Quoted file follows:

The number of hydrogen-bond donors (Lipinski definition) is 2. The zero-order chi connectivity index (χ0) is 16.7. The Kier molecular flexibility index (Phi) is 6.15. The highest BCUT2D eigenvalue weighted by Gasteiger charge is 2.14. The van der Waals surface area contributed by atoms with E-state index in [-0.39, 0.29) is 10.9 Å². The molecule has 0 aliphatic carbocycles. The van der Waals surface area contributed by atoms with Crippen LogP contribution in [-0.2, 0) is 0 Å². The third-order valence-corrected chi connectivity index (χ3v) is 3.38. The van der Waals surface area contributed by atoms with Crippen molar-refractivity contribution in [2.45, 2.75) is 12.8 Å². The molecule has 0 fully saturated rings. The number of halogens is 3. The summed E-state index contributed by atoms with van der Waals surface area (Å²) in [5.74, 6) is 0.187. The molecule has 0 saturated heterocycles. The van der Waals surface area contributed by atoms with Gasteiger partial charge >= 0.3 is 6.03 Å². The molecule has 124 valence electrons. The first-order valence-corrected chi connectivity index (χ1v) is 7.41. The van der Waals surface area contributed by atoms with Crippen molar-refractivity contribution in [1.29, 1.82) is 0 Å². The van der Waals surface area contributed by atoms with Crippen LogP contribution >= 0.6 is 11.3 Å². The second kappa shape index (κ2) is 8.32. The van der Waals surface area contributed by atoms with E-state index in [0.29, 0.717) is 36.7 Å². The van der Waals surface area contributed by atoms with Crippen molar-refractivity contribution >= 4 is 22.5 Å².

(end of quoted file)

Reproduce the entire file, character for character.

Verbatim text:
The number of hydrogen-bond donors (Lipinski definition) is 2. The zero-order chi connectivity index (χ0) is 16.7. The Kier molecular flexibility index (Phi) is 6.15. The highest BCUT2D eigenvalue weighted by Gasteiger charge is 2.14. The van der Waals surface area contributed by atoms with E-state index in [-0.39, 0.29) is 10.9 Å². The molecule has 0 aliphatic carbocycles. The van der Waals surface area contributed by atoms with Crippen LogP contribution in [-0.2, 0) is 0 Å². The third-order valence-corrected chi connectivity index (χ3v) is 3.38. The van der Waals surface area contributed by atoms with Crippen molar-refractivity contribution in [2.45, 2.75) is 12.8 Å². The molecule has 0 fully saturated rings. The number of halogens is 3. The summed E-state index contributed by atoms with van der Waals surface area (Å²) in [5.74, 6) is 0.187. The molecule has 0 saturated heterocycles. The van der Waals surface area contributed by atoms with Gasteiger partial charge >= 0.3 is 6.03 Å². The molecule has 124 valence electrons. The first-order valence-corrected chi connectivity index (χ1v) is 7.41. The van der Waals surface area contributed by atoms with Crippen molar-refractivity contribution in [1.29, 1.82) is 0 Å². The van der Waals surface area contributed by atoms with Crippen LogP contribution >= 0.6 is 11.3 Å². The second kappa shape index (κ2) is 8.32. The van der Waals surface area contributed by atoms with E-state index in [0.29, 0.717) is 36.7 Å². The van der Waals surface area contributed by atoms with Crippen molar-refractivity contribution >= 4 is 22.5 Å².